From a hiding place in the woods, Bigfoot's cuter, blue-furred relation spies a woman flagging down a car. The forlorn figure spots his chance for escape and tries his paw at hitchhiking. A car slows and the driver emerges – it is none other than Jon Hamm, better known as the Mad Men advertising mogul Don Draper.
This is not the opening scene of an off the wall arthouse flick – it is the latest music video from the French indie stalwarts Herman Dune, the latest act to get a recognisable figure to help plug a new release. Along with the Beastie Boys and Kate Bush, the US-based duo are helping celebrity cameos enjoy a resurgence, after a period in which directors have been more keen to use sex and violence to attract attention.
Since music videos began, famous faces have been persuaded to add glamour or curiosity value to someone else's three-minute wonder. In 1976, Bryan Ferry got his then girlfriend, the model Jerry Hall, to swing a tail for "Let's Stick Together", but the tactic became properly entrenched in the 1980s. In 1984, Tracy Ullman persuaded the Labour leader Neil Kinnock to play a political canvasser in the video for her Madness cover, "My Guy". Kinnock failed to persuade the youth vote he was "with it" and politicians have since stayed away from such stunts, but the use of big-name pulling power took hold. For "You Can Call Me Al", the first single from the Graceland album, Paul Simon called on the services of Chevy Chase. When George Michael refused to do promotional duties for his second solo album, Listen Without Prejudice Vol. 1, the "Freedom! 90" director David Fincher used a bevy of lip-synching supermodels, among them Naomi Campbell, Linda Evangelista and Cindy Crawford.
Subsequently, the actor Robert Downey Jr starred in the promo for Elton John's 2001 release "I Want Love". The actor's demanding role, in a production by the artist Sam Taylor-Wood (the video was one long shot), was his first job since being treated for drug addiction.
Music videos have also allowed film stars to show different sides to their on-screen personas – think Christopher Walken dancing in the Spike Jonze video for Fatboy Slim's "Weapon Of Choice", a Grammy winner in 2001.
In recent times, though, such appearances became rare, as promos lost their glamour. Attempting to connect with their audience, music acts have become more likely to invite their fans to a shoot – this has been tried by indie bands and by the US hip hop stars 50 Cent and Soulja Boy.
With family-friendly chart shows in short supply, despite the plethora of television channels available, blanket coverage of a glossy video is hard to achieve. Artists and directors have thus come to rely on shock value, turning promos into viral hits that look to be banned by MTV, in order to generate controversy. MIA was probably pleased when YouTube limited access to her video "Born Free", which saw redheads being gunned down, and sexual content has become nigh-on essential, from naked dancers with The Cribs to Shakira grinding away in a cage.
If there have been celebrity cameos in such videos, they have been mere adjuncts to the main aims of titillation and attention-seeking. Beyoncé, for instance, cropped up in the short film that accompanied Lady Gaga's "Telephone", though the piece's lesbian kissing and murder scene garnered most column inches. The professional gossip Perez Hilton has a crawl-on part in the video for Rihanna's "S&M", which caused complaints over its explicit depiction of leftfield sexual practices and earned censure from the broadcasting watchdog, Ofcom, when it was shown before the watershed.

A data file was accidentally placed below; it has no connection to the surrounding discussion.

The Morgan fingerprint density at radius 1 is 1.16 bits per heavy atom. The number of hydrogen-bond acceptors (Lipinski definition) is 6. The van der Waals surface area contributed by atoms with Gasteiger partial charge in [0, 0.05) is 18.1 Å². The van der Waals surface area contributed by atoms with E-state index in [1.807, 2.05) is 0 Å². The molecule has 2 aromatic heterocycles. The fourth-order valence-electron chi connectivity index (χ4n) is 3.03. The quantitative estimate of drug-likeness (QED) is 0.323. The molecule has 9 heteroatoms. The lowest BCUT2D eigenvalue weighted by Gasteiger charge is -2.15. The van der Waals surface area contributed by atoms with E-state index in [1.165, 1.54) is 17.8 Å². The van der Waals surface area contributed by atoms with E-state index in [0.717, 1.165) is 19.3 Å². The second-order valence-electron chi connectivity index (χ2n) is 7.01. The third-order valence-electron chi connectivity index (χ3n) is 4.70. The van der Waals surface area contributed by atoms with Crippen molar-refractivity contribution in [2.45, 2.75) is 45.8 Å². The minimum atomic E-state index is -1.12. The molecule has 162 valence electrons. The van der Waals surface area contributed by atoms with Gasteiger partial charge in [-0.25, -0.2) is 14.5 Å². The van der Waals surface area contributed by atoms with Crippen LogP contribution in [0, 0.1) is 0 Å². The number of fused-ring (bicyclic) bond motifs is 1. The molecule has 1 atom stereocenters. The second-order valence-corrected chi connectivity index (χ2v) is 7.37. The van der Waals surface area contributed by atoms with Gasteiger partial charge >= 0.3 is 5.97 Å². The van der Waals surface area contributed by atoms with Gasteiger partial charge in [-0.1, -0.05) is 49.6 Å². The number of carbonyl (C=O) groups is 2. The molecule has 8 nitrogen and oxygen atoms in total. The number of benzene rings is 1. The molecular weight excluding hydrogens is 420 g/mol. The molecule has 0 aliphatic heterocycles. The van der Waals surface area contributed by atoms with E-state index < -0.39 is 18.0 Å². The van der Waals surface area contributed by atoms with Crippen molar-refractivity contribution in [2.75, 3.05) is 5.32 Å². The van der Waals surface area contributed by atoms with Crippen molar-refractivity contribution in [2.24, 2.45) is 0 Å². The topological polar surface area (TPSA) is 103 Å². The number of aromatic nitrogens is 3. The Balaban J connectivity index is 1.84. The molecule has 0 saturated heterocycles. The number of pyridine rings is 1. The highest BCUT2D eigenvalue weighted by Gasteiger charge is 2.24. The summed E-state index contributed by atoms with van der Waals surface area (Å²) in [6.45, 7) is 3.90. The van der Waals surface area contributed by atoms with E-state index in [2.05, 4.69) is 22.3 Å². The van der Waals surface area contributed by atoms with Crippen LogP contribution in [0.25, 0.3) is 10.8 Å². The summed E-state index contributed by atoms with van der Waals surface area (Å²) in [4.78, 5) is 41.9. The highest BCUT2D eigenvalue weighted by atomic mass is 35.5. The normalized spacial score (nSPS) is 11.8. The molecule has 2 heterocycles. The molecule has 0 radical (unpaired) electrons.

Recent weeks, however, have seen a more playful use of famous names, who have become the headline rather than the content. The Beastie Boys corralled a studio-full of stars to appear in a 30-minute film, Fight For The Right Revisited. With Adam "MCA" Yauch being treated for cancer, the hip-hop trio needed something different to promote their new album, Hot Sauce Committee Part Two. To commemorate 25 years since their first hit, "(You Gotta) Fight For Your Right (To Party!)", they came up with a follow-up, in which Elijah Wood, Seth Rogen and Danny McBride play the Beasties' younger selves, facing off against present-day versions played by Will Ferrell, Jack Black and John C Reilly. The film also features blink-and-you'll-miss-'em cameos from (among others) Steve Buscemi, Kirsten Dunst and Orlando Bloom.
Kate Bush has gone down a more gentle route on her long-awaited comeback. To accompany "Deeper Understanding", a song originally from her 1989 album The Sensual World, Bush, who directs her own videos, has used Robbie Coltrane, Frances Barber and Noel Fielding.
Both projects have been given event status. Bush's film was "premiered" on YouTube, following a teaser, and the Beastie Boys' offering was given a slot on terrestrial television. The video for Herman Dune's "Tell Me Something I Don't Know" has gone straight to the clips website Vimeo, but its impact should still be measurable.
For the writer and singer Yaya Herman Dune, the idea was to get somebody unexpected but recognisable to take the blue bigfoot puppet to a gig in Austin, Texas. Hamm "is funny, can say a lot of things with his face and is also a great father figure, looking so manly and all", according to Yaya, a Mad Men connoisseur. He continues: "Now, Jon might have liked that he was a candid and honest man as The Driver in the video... I'm not sure," before adding that Hamm would not have taken part if he did not like the song.
That might explain why stars continue to crop up in music videos. Regardless of their own status, they can be big fans, just like the rest of us.
Herman Dune's single "Tell Me Something I Don't Know" is out 23 May on Fortuna POP!Reuse content